I am trying to get post ids from this query

$sql_query = "SELECT post_id from ".$wpdb->postmeta." 
WHERE (meta_key LIKE 'habitat_types_%_habitat_type' AND meta_value IN('Coastal Sage Scrub')) 
AND (meta_key LIKE 'state' AND meta_value IN('Oregon')) group by post_id";

But this code returning and empty array. Its working fine when I query one of these habitat_type or state but not works together.

This is my complete code:


global $wpdb;

$sql_query = "SELECT post_id from ".$wpdb->postmeta." WHERE (meta_key LIKE 'habitat_types_%_habitat_type' AND meta_value IN('Coastal Sage Scrub')) AND (meta_key LIKE 'state' AND meta_value IN('Oregon')) group by post_id";

$result =  $wpdb->get_results($sql_query,ARRAY_A);

  • There’s no row that will match this query because each meta key/value is a different row. This query is finding rows with two meta keys and values but rows like this don’t exist. You’ll need to join postmeta to itself. Feb 11, 2018 at 15:35

1 Answer 1


First, let me point out a few issues.

  1. Your SQL statement has 2 different conditions that cannot both be true: meta key = "state" AND meta_key LIKE "habitat_types_%_habitat_type". To do this properly, post meta must be inner joined onto itself (see more about this below).

  2. You are not inner joining the posts table, meaning you might be grabbing orphaned post meta (post meta that doesn't even belong to a post). Also, you have no way of filtering by post type or post status. At minimum, you need to inner join post_meta onto itself to get the results you want, but below i've inner joined post_meta onto posts, and then post_meta onto that once more.

  3. If it weren't for your wildcard meta key "habitat_types_%_habitat_type", you could use a get_posts() or new WP_Query (which work more or less the same) to get the same thing but in a much simpler way.

Can you provide more info on the "habitat_types_%_habitat_type" meta key? Why are we using a wildcard here, and how many different possibilities are there?

Here is an SQL solution:

global $wpdb;
$query = '';
$vars = array();

// select statement gets a bit complicated
$query .= 'SELECT *, pm1.meta_key AS mk1, pm1.meta_value AS mv1, pm2.meta_key AS mk2, pm2.meta_value AS mv2 '; // each line has a space at the end
$query .= 'FROM ' . $wpdb->posts . ' AS posts ';
$query .= 'INNER JOIN ' . $wpdb->postmeta . ' AS pm1 ON posts.ID = pm1.post_id ';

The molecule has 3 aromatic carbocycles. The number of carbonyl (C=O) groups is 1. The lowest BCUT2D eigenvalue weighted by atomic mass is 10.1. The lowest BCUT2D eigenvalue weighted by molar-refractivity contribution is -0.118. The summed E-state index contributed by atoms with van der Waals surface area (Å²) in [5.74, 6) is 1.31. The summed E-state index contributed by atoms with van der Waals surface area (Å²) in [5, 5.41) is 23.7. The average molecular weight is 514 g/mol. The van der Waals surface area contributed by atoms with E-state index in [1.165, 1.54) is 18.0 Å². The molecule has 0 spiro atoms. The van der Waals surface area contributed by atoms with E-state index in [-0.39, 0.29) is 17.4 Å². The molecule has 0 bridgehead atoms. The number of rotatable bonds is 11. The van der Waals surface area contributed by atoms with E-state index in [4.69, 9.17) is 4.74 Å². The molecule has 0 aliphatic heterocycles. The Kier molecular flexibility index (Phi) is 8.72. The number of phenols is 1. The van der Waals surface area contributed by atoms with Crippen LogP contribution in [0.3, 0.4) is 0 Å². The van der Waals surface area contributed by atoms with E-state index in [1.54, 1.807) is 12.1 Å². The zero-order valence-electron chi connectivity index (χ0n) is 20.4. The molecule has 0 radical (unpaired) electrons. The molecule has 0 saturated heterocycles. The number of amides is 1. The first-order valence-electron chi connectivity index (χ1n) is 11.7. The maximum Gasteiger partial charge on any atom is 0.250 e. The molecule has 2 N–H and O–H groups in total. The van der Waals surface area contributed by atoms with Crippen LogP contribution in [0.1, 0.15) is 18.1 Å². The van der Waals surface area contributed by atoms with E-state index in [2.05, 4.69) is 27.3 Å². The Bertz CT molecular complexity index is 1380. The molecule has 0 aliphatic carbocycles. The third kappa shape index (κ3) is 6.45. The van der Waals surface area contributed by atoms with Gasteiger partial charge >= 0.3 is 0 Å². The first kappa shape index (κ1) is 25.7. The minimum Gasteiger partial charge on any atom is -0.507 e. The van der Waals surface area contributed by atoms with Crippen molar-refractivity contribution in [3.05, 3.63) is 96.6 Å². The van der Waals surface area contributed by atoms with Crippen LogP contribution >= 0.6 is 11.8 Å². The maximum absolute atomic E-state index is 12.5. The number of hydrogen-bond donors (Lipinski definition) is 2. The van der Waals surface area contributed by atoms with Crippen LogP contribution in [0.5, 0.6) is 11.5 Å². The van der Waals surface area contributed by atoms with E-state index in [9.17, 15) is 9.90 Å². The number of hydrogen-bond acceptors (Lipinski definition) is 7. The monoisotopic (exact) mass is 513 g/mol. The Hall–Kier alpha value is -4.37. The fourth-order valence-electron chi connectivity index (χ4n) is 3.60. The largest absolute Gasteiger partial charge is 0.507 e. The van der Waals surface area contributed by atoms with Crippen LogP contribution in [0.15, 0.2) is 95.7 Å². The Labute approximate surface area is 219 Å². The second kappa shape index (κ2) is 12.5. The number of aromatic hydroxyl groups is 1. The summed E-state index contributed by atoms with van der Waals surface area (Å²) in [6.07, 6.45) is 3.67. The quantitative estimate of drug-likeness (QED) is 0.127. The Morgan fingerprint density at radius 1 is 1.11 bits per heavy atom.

$query .= 'INNER JOIN ' . $wpdb->postmeta . ' AS pm2 ON posts.ID = pm2.post_id ';

// placeholder 'where' statement, so all other ones can use 'and'
$query .= 'WHERE 1 = 1 ';

// %s and %d get replaced by elements in the $vars array, the number of %s/%d's should be the same 
// as the length of the array. Its only meant to be used when the $vars come from user input or maybe a variable.
// but here i'm just using them for hardcoded values anyways.
$query .= 'AND posts.post_status = %s ';
$vars[] = 'publish';

$query .= 'AND posts.post_type = %s ';
$vars[] = 'post'; // insert your own post type here

// first post meta join
$query .= 'AND pm1.meta_key LIKE "habitat_types_%_habitat_type" ';    
$query .= 'AND pm1.meta_value = %s ';
$vars[] = 'Coastal Sage Scrub';

// second post meta join
$query .= 'AND pm2.meta_key LIKE "state" ';
$query .= 'AND pm2.meta_value = %s ';
$vars[] = 'Oregon';

$query .= 'GROUP BY posts.ID ';
$query .= 'ORDER BY posts.post_date ';
$query .= ' ;'; // semi-colon needed or query will be invalid

// note: if using $wpdb->prepare where $vars is empty, error will be thrown.
$r = $wpdb->get_results( $wpdb->prepare( $query, $vars ) );

if ( $r ) {
    foreach ( $r as $dbRow ) {
        echo $dbRow->ID; // should be post ID
        echo $dbRow->mv1; // this should be Coastal Sage Scrub
        echo $dbRow->mv2; // should be Oregon

If it weren't for the wildcard in the "habitat_types_%_habitat_type" meta key, then a much simpler solution would be as follows (see the comments in the code below)

$args = array(
    'post_type' => 'post', // insert your own post type here
    'post_status' => 'publish', // so we dont get posts from the trash bin
    'posts_per_page' => -1,
    'meta_query' => array(
        'relation' => 'AND',
            'key' => 'state',
            'value' => 'Oregon',
            'compare' => '=',
        // I dont think this will work:
//        array(
//            'key' => 'habitat_types_%_habitat_type',
//            'value' => 'Oregon',
//            'compare' => '=',
//        ),
        // this would work, but its probably not what you want
            'key' => 'habitat_type',
            'value' => 'Coastal Sage Scrub',
            'compare' => '=',

$posts = get_posts( $args );

if ( $posts ) {
    foreach ( $posts as $p ) {
        echo $p->ID; // post ID
        $state = get_post_meta( $p->ID, 'state', true );
        echo $state; // should be Oregon
        // getting "habitat_types" is a bit tricky because i don't know why there's a wildcard in the meta key

// for the sake of understanding how things work, I recommend trying this:
// $wpq = new WP_Query( $args );
// var_dump( $wpq );
// Look for the 'request' index of $wpq (can't remember if its in $wpq->query->request, or just $wpq->request)
// The request will be the SQL statement. Play around with the meta query to see how your SQL changes. You'll notice it looks pretty similar to the SQL statement in the first example.

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